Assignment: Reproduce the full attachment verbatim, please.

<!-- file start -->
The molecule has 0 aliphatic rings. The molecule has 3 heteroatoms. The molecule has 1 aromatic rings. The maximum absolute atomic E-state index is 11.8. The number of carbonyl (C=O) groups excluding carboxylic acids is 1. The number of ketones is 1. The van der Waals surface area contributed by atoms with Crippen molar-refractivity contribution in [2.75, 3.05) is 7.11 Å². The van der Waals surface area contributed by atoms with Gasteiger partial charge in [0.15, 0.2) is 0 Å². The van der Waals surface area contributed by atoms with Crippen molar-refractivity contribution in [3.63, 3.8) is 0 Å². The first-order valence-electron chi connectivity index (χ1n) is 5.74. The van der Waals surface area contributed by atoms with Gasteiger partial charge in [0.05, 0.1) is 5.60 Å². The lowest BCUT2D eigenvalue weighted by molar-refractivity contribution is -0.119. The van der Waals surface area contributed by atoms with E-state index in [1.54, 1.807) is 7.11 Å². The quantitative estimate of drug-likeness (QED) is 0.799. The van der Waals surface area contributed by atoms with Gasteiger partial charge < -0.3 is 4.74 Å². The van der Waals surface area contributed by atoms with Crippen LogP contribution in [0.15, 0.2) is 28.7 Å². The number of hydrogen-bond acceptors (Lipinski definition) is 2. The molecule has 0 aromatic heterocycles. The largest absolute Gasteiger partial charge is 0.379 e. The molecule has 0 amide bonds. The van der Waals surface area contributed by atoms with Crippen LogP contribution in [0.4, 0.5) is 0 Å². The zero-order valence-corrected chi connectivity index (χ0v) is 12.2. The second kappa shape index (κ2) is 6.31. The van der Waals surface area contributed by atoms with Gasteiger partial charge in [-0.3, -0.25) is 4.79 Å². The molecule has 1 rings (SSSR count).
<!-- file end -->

The molecule has 0 aliphatic rings. The molecule has 3 heteroatoms. The molecule has 1 aromatic rings. The maximum absolute atomic E-state index is 11.8. The number of carbonyl (C=O) groups excluding carboxylic acids is 1. The number of ketones is 1. The van der Waals surface area contributed by atoms with Crippen molar-refractivity contribution in [2.75, 3.05) is 7.11 Å². The van der Waals surface area contributed by atoms with Gasteiger partial charge in [0.15, 0.2) is 0 Å². The van der Waals surface area contributed by atoms with Crippen molar-refractivity contribution in [3.63, 3.8) is 0 Å². The first-order valence-electron chi connectivity index (χ1n) is 5.74. The van der Waals surface area contributed by atoms with Gasteiger partial charge in [0.05, 0.1) is 5.60 Å². The lowest BCUT2D eigenvalue weighted by molar-refractivity contribution is -0.119. The van der Waals surface area contributed by atoms with E-state index in [1.54, 1.807) is 7.11 Å². The quantitative estimate of drug-likeness (QED) is 0.799. The van der Waals surface area contributed by atoms with Gasteiger partial charge < -0.3 is 4.74 Å². The van der Waals surface area contributed by atoms with Crippen LogP contribution in [0.15, 0.2) is 28.7 Å². The number of hydrogen-bond acceptors (Lipinski definition) is 2. The molecule has 0 aromatic heterocycles. The largest absolute Gasteiger partial charge is 0.379 e. The molecule has 0 amide bonds. The van der Waals surface area contributed by atoms with Crippen LogP contribution in [0.4, 0.5) is 0 Å². The zero-order valence-corrected chi connectivity index (χ0v) is 12.2. The second kappa shape index (κ2) is 6.31. The van der Waals surface area contributed by atoms with Gasteiger partial charge in [-0.3, -0.25) is 4.79 Å². The molecule has 1 rings (SSSR count).